// counterContext.js

import React, { useContext } from 'react';

const CounterContext = React.createContext();

export function CounterProvider({ counterService, ...props }) {
  return (
    <CounterContext.Provider value={counterService} {...props} />
  );
}

export function useCounter() {
  return useContext(CounterContext);
}

Now let's use this new context provider to wrap our IncrementButton when its passed to react2Angular.

import React from 'react';
import react2Angular from 'react2Angular';
import { useCounter, CounterProvider } from './counterContext';

// ...

exampleModule.component(
  'reactIncrementButton',
  react2Angular(
    ({ counterService, ...props }) => (
      <CounterProvider counterService={counterService}>
        <IncrementButton {...props} />
      </CounterProvider>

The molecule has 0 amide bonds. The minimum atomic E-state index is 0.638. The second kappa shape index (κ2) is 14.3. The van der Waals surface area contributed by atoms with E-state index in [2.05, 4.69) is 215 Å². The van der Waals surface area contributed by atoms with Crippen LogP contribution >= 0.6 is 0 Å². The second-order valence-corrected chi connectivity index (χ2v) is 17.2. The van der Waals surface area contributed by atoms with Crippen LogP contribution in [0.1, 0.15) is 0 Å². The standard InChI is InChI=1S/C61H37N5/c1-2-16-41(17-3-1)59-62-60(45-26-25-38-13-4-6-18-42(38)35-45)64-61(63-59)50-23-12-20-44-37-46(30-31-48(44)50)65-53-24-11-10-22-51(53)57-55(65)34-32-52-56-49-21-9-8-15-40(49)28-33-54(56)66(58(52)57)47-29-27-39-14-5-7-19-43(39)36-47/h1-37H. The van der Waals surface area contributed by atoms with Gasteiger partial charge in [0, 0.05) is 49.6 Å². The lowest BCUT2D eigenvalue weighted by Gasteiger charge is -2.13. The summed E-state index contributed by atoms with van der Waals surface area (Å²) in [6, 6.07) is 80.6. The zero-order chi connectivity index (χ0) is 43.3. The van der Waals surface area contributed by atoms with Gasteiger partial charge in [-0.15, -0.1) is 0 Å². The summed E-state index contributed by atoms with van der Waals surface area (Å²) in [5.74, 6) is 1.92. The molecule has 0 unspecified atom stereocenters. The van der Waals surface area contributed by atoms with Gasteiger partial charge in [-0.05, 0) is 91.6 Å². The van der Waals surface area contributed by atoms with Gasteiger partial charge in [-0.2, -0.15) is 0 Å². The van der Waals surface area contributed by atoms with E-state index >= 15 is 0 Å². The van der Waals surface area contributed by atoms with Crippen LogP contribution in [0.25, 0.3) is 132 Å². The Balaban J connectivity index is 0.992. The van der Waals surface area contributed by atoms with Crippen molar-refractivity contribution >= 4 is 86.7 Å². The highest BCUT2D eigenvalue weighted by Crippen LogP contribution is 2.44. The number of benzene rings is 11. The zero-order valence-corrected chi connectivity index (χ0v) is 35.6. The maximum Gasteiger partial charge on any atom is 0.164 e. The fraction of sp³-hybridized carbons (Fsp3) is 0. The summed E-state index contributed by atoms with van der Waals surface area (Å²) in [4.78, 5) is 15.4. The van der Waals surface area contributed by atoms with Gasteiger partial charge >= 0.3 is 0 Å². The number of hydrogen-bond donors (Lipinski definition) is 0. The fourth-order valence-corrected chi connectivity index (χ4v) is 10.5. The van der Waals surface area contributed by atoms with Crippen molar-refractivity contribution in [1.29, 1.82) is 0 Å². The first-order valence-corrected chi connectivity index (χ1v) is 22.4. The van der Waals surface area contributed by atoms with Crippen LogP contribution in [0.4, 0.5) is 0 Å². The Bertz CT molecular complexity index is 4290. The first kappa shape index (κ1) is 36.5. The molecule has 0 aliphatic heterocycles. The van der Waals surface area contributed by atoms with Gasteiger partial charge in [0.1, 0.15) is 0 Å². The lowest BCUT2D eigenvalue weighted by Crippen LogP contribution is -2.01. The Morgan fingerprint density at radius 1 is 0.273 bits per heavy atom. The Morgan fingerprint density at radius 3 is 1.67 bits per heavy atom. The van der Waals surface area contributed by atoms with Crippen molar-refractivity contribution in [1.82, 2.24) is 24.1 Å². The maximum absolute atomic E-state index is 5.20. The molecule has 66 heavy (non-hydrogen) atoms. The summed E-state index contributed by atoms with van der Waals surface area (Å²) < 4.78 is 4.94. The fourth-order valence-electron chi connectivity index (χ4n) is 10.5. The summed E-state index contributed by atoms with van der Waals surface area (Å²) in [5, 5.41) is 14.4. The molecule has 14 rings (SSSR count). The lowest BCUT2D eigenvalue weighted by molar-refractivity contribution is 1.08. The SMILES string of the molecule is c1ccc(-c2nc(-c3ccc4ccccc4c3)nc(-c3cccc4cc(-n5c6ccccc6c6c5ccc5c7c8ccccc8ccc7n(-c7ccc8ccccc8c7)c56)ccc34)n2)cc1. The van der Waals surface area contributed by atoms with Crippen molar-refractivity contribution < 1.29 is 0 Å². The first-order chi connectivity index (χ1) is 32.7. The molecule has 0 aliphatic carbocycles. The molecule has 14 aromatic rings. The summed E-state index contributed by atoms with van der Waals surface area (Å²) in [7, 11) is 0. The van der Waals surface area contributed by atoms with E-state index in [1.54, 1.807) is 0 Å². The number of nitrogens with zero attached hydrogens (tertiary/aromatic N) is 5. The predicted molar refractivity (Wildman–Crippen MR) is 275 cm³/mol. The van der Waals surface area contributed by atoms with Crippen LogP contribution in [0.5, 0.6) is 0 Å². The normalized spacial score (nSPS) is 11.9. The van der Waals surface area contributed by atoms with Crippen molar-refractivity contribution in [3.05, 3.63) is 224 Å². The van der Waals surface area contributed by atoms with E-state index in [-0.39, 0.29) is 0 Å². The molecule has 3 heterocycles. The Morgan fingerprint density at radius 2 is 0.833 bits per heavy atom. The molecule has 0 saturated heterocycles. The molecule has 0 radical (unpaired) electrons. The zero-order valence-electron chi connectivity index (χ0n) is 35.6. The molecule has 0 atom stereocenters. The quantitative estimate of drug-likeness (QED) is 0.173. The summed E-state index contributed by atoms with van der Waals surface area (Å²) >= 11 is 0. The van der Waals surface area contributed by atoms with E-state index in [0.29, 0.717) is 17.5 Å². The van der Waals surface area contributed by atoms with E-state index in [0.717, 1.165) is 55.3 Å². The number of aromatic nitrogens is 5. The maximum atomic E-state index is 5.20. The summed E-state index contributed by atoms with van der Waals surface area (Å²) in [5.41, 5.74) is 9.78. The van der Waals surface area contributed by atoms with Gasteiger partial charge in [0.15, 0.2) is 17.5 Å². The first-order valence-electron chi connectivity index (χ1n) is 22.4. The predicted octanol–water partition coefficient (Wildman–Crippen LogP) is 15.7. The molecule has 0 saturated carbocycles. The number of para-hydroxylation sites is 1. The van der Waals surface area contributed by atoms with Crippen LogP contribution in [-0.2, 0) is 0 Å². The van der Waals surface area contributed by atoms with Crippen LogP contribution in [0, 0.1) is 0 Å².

),
    ['counterService']
  )
);

At this point, you might be asking what we've gained by making this context. I'll admit this is a contrived example. Considering IncrementButton is literally just a button, it wasn't necessary. But if our IncrementButton was a whole React screen, having that counterService available at any level in the component tree is extremely helpful.

One thing you'll also notice is that the component definition got a lot more verbose just by adding that single provider. In a larger app, there will likely be several global providers for things like routing, internationalization, toast notifications, and caching. The next post Multiple React Roots in AngularJS deals with how to make defining these React root components simple.

In Summary

  • AngularJS only updates the DOM when there is a digest cycle.
  • Calling AngularJS services from React typically requires manually running the digest cycle with $rootScope.$apply().
  • Wrapping the global service in a React context will allow it to be called at any level of the component tree.

Next Up

Multiple React Roots in AngularJS
Managing multiple React root components in an incremental migration